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Uses of AK-Tob
- It is used to treat eye infections.
What do I need to tell my doctor BEFORE I take AK-Tob?
- If you have an allergy to tobramycin or any other part of AK-Tob (tobramycin eye drops).
- If you are allergic to any drugs like this one, any other drugs, foods, or other substances. Tell your doctor about the allergy and what signs you had, like rash; hives; itching; shortness of breath; wheezing; cough; swelling of face, lips, tongue, or throat; or any other signs.
- If you are breast-feeding or plan to breast-feed.
This medicine may interact with other drugs or health problems.
Tell your doctor and pharmacist about all of your drugs (prescription or OTC, natural products, vitamins) and health problems. You must check to make sure that it is safe for you to take this medicine with all of your drugs and health problems. Do not start, stop, or change the dose of any drug without checking with your doctor.
What are some things I need to know or do while I take AK-Tob?
- Tell all of your health care providers that you take AK-Tob. This includes your doctors, nurses, pharmacists, and dentists.
- Use care when driving or doing other tasks that call for clear eyesight.
- Do not use longer than you have been told. A second infection may happen.
- Tell your doctor if you are pregnant or plan on getting pregnant. You will need to talk about the benefits and risks of using this medicine while you are pregnant.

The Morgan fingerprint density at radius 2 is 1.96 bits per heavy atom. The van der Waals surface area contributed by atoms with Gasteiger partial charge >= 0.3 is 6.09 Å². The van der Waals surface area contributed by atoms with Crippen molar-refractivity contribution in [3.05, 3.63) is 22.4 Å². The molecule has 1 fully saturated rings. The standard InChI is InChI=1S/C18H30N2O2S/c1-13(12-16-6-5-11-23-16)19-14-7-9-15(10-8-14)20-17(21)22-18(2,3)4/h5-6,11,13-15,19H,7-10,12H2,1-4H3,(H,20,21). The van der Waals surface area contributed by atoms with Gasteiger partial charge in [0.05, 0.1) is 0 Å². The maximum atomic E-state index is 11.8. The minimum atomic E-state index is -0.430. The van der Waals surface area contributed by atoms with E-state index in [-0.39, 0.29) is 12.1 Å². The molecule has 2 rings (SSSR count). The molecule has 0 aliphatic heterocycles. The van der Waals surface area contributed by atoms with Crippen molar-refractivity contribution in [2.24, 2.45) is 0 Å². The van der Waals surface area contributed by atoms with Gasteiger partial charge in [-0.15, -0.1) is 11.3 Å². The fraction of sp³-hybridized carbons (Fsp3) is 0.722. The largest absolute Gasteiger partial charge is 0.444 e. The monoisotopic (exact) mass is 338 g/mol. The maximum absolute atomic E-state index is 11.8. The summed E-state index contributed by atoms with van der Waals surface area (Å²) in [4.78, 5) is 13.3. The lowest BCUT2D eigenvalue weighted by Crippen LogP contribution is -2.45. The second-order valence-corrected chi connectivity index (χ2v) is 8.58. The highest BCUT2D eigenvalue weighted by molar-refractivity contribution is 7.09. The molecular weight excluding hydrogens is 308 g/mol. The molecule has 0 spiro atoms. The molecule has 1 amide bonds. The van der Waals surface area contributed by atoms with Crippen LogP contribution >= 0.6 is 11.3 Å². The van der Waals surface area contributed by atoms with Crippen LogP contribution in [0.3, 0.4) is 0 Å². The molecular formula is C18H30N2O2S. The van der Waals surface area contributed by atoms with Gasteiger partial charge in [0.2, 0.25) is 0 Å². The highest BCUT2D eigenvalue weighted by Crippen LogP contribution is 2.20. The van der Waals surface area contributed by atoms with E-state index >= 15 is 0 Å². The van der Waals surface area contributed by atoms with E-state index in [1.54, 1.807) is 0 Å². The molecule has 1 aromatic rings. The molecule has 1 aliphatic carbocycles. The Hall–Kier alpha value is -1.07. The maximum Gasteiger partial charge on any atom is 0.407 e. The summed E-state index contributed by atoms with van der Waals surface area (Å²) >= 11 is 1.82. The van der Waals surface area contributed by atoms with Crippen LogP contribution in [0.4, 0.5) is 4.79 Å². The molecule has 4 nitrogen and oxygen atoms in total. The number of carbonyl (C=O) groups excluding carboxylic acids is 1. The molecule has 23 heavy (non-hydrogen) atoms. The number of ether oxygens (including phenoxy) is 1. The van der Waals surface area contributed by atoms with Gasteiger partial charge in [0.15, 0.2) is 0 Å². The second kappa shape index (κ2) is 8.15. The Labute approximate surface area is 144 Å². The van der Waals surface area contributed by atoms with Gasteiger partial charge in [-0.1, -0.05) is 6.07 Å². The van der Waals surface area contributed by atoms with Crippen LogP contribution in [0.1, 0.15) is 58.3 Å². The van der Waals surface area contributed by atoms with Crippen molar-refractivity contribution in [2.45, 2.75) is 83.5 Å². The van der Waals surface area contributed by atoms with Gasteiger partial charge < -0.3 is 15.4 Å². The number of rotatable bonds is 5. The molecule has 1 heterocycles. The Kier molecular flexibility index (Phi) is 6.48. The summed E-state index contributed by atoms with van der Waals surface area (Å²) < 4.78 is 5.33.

How is this medicine (AK-Tob) best taken?
Use AK-Tob as ordered by your doctor. Read all information given to you. Follow all instructions closely.
- To gain the most benefit, do not miss doses.
- Use as you have been told, even if your signs get better.
- For the eye only.
- Take out contact lenses before using this medicine.
- Do not put contacts back in if eyes are irritated or infected.
- Do not touch the container tip to the eye, lid, or other skin.
- Tilt your head back and drop drug into the eye.
- After use, keep your eyes closed. Put pressure on the inside corner of the eye. Do this for 1 to 2 minutes. This keeps the drug in your eye.
What do I do if I miss a dose?
- Use a missed dose as soon as you think about it.
- If it is close to the time for your next dose, skip the missed dose and go back to your normal time.
- Do not use 2 doses at the same time or extra doses.
How do I store and/or throw out AK-Tob?
- Store at room temperature. Do not freeze.
- Protect from heat.
- Keep lid tightly closed.
- Keep all drugs in a safe place. Keep all drugs out of the reach of children and pets.
- Check with your pharmacist about how to throw out unused drugs.
Tobramycin ophthalmic Breastfeeding Warnings
There are no data on the excretion of tobramycin ophthalmic into human milk. The manufacturer recommends that due to the potential for serious adverse reactions in nursing infants, a decision should be made to discontinue the drug or to discontinue nursing, taking into account the importance of the drug to the mother.
Tobramycin Levels and Effects while Breastfeeding
Summary of Use during Lactation